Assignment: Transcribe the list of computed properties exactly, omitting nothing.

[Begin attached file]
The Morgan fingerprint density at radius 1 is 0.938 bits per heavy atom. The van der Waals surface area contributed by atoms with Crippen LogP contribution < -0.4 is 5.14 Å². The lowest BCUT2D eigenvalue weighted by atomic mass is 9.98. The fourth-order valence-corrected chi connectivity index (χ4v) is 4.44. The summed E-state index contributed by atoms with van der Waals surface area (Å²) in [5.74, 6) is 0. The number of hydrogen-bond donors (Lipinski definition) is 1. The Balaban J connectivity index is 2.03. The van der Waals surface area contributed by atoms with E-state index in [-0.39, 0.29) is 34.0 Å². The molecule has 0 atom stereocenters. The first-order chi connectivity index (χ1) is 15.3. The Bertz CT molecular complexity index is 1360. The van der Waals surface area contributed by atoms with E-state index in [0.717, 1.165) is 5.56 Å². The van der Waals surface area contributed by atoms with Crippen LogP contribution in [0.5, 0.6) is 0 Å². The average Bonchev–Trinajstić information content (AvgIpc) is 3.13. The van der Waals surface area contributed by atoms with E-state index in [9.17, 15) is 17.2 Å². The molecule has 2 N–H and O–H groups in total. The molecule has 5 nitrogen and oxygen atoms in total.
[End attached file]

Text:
The Morgan fingerprint density at radius 1 is 0.938 bits per heavy atom. The van der Waals surface area contributed by atoms with Crippen LogP contribution < -0.4 is 5.14 Å². The lowest BCUT2D eigenvalue weighted by atomic mass is 9.98. The fourth-order valence-corrected chi connectivity index (χ4v) is 4.44. The summed E-state index contributed by atoms with van der Waals surface area (Å²) in [5.74, 6) is 0. The number of hydrogen-bond donors (Lipinski definition) is 1. The Balaban J connectivity index is 2.03. The van der Waals surface area contributed by atoms with E-state index in [-0.39, 0.29) is 34.0 Å². The molecule has 0 atom stereocenters. The first-order chi connectivity index (χ1) is 15.3. The Bertz CT molecular complexity index is 1360. The van der Waals surface area contributed by atoms with E-state index in [0.717, 1.165) is 5.56 Å². The van der Waals surface area contributed by atoms with Crippen LogP contribution in [0.5, 0.6) is 0 Å². The average Bonchev–Trinajstić information content (AvgIpc) is 3.13. The van der Waals surface area contributed by atoms with E-state index in [9.17, 15) is 17.2 Å². The molecule has 2 N–H and O–H groups in total. The molecule has 5 nitrogen and oxygen atoms in total.